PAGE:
A Lifetime of War, with No Peace in Sight
By Seamus Martov 11 August 2014
NHKAWNG PA, Kachin State — Lazum Htang, a 92-year-old Kachin man living at the Nhkawng Pa camp for internally displaced persons (IDP) near Kachin State’s border with China, doesn’t think very highly of Myanmar’s military. “I am very unhappy now because of the army,” he says, expressing a view shared by many of his fellow Kachin.
Unlike the vast majority of the estimated 100,000-plus Kachin people displaced by the current conflict in their home state, however, Lazum Htang has a special reason to be displeased with Myanmar’s Tatmadaw, or armed forces: He was once on their side.
It was while serving in the Tatmadaw in Nyaung Lay Bin in 1949 that he got shot in the arm by rebels from the Karen National Defense Organization (the precursor to the Karen National Union) during a massive Kayin offensive which began shortly after Myanmar achieved independence. The bullet passed through his arm, leaving a scar that is still visible nearly 70 years later.
Lazum Htang originally joined a Kachin unit in the military in 1946 during the brief resumption of colonial rule that followed the country’s liberation from the Japanese. Like many other ethnic people of his generation, his memories of that period were positive. “We were free during the time of the British,” he says.
He was discharged in 1957, but his 11-plus years of service in the Tatmadaw, most of which were spent in the 2nd Kachin Rifles, would come in handy when the Kachin uprising began in 1961.
Like many of his fellow Kachin, Lazum Htang joined the Kachin Independence Organization’s (KIO) village militia forces. It was an extremely difficult time, he says. Unlike the well-supplied KIO of today, in those days, the group had only the barest of necessities. “We only had one set of clothes and homemade guns,” he recalls.
While he and his unit were going hungry deep in the forest, his wife Gaw Lu Hkang, now in her mid-eighties, was left to look after the kids. Things got particularly bad after she and her children were forced to flee their village for the first time in 1964 and again the next year. “The army rounded up the villagers many times. The first time we fled was very difficult; we had no food,” she recalls. It was while they were on the run from the military that three of their 15 children succumbed to illness.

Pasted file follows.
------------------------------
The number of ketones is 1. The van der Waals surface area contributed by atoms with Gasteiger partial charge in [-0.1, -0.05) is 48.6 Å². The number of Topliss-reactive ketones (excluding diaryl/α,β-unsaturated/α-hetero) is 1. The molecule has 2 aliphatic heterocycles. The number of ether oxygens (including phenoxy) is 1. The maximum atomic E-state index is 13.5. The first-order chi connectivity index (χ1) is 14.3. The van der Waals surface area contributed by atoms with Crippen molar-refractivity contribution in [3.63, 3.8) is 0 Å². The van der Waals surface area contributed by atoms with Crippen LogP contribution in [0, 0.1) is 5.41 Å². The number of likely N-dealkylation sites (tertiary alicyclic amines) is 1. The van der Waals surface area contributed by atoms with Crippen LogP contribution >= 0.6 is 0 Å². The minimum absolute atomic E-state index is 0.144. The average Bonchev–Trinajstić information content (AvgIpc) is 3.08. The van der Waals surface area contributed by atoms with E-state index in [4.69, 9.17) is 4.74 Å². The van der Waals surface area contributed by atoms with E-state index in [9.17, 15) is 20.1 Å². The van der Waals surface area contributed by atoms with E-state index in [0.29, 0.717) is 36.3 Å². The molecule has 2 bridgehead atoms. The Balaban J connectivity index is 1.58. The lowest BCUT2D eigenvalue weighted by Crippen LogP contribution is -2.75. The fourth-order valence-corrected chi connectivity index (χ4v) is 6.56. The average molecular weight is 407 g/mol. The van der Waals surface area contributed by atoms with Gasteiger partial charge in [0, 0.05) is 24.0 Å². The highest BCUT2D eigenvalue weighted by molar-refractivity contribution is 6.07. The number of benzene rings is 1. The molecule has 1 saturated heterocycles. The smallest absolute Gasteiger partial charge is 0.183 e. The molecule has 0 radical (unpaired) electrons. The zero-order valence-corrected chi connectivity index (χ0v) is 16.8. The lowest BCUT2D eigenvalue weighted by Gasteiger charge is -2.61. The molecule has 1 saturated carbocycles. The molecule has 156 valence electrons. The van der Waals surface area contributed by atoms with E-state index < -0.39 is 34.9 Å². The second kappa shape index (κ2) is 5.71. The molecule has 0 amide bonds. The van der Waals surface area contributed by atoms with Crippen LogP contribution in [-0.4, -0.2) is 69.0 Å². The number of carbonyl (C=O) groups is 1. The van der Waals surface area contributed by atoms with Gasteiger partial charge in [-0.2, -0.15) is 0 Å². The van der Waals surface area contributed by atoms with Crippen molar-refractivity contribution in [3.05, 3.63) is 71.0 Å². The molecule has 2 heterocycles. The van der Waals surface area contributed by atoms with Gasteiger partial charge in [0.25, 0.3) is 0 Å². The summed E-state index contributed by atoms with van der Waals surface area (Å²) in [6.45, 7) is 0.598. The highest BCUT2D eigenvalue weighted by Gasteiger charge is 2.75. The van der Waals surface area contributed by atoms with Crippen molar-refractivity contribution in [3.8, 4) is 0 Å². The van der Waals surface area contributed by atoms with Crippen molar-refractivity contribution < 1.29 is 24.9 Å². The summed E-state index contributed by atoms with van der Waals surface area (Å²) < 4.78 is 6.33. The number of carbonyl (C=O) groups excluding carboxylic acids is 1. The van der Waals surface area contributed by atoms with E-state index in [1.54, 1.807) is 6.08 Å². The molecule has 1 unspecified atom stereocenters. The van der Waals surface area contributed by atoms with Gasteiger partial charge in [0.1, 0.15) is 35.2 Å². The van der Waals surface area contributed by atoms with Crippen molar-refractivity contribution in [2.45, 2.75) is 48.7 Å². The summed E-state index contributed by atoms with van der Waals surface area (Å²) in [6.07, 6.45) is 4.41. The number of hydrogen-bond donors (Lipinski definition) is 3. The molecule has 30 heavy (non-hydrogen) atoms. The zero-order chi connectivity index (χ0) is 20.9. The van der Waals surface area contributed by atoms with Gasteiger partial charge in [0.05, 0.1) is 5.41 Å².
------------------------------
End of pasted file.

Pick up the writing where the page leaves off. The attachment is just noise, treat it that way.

After the KIO made gains in their area in the 1960s, Lazum Htang returned to farming and raising his large family. Life was difficult but manageable. The resumption of hostilities in Kachin State in 2011 once again meant that Lazum Htang and his family were displaced. “If this was a good government, we wouldn’t need to run,” he says.
According to Lazum Htang, this latest episode in the Kachin conflict has been worse for civilians than those that came before. “Now the army troops are worse. Whatever they see, they kill,” he says—a view supported by numerous human rights reports highlighting the army’s targeting of civilians during their ongoing operations in Kachin State.
Hard of hearing and having difficulty walking, Lazum Htang is resigned to the fact that he isn’t likely to outlive the conflict. “We’re just staying here to die,” he says. But, he adds: “We don’t want to die in the camp. We want to die at home.”
At these words, his wife of 60 years, who is sitting quietly next to him, breaks down in tears.
This story first appeared in the August 2014 issue of The Irrawaddy magazine.